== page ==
A multi-disciplinary US Nuclear Regulatory Commission (NRC) team has begun a 'top-to-bottom' review at Entergy's Pilgrim nuclear power plant. The review will take a total of three weeks and is the third and largest NRC inspection conducted as part of the regulator's heightened scrutiny of the Massachusetts plant.
|Pilgrim (Image: Entergy)
The team of 20 inspectors will evaluate the state of equipment reliability, human performance, plant procedures and the steps taken by Entergy to address underlying issues that have affected the plant's safety performance. The team will also look at the plant's safety culture, which encompasses the freedom of employees to openly raise safety concerns.
The first part of the latest inspection began yesterday. Inspectors will remain on site for two weeks, returning in January for the final week. Team members will also be able to gather follow-up information whilst away from the plant. Their findings will be documented in a report to be released within 45 days after the inspection is finished. The NRC will also then issue a confirmatory action letter to Entergy, setting out the commitments and actions it must take in order to return to normal levels of oversight. This will only occur once the NRC is satisfied, through further inspections, that the requirements of the confirmatory action letter have been met.
Pilgrim, a single-unit 680 MWe boiling water reactor, entered service in 1972 and is currently licensed to operate until 2032. It has been receiving heightened regulatory oversight since September 2015, when the NRC changed its position on its Action Matrix, which uses inspection findings and performance indicators to guide the level of scrutiny at each plant.
The NRC assesses plant performance using colour-coded inspection findings and indicators ranging from green (very low safety or security significance) through white and yellow to red for issues of the highest significance. Pilgrim was moved to Column 4 on the matrix - under the category of "multiple/repetitive degraded" performance - after several findings of "white" performance indicators.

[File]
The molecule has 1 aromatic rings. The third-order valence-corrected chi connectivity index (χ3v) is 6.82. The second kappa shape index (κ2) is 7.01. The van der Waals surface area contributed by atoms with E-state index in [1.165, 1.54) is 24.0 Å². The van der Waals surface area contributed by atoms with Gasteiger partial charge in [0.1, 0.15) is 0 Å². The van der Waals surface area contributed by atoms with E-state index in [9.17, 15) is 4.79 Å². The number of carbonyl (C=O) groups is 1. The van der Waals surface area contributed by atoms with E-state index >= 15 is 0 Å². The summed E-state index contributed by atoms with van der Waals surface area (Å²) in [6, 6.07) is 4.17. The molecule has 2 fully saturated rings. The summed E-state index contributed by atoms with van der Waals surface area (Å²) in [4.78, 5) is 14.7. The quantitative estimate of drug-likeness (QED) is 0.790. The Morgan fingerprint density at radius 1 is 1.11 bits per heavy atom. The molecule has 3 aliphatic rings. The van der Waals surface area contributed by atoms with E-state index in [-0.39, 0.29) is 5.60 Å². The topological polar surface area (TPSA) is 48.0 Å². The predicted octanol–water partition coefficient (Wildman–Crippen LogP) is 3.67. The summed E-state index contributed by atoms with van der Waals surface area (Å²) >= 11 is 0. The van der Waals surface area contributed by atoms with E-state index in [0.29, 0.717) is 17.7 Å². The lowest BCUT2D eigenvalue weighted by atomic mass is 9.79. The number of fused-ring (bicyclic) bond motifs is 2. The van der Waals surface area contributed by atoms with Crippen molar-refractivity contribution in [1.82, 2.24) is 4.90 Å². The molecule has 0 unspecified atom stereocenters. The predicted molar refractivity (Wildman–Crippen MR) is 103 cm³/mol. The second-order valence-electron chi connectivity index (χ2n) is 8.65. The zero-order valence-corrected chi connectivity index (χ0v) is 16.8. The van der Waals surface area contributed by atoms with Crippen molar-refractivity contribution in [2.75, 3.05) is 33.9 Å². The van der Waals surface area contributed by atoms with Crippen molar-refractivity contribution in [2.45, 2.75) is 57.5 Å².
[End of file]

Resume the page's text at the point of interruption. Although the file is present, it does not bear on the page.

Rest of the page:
All but three of the USA's currently operating nuclear fleet of 100 units are currently in Column 1 and 2 of the matrix, with the majority fully meeting all safety and security performance objectives and requiring only baseline regulatory oversight. Ten units are in Column 2, with a small number of items of "low safety significance" to be resolved. Those plants receive extra regulatory inspections and follow-up of the corrective actions taken to address those issues.
No units currently appear in the NRC's third category of "degraded" performance, but three - Arkansas Nuclear One units 1 and 2 and Pilgrim plant - appear in Column 4, requiring increased regulatory oversight. No units currently appear in the in the NRC's fifth category of "unacceptable" performance.
Two NRC team inspections have already been completed at Pilgrim as part of the enhanced oversight program. The first, completed in January, examined aspects of the plant's corrective action, while the second, completed in April, focused on the effectiveness of that program. Both inspections identified one "green" (very low safety significance) finding each. Green inspection findings, the NRC says, indicate a deficiency in licensee performance that has very low risk significance and therefore has little or no impact on safety, meaning that the plant can continue to operate.
Entergy announced earlier this year that Pilgrim will be refuelled for the final time in 2017 and will cease operations on 31 May 2019.
Researched and written
by World Nuclear News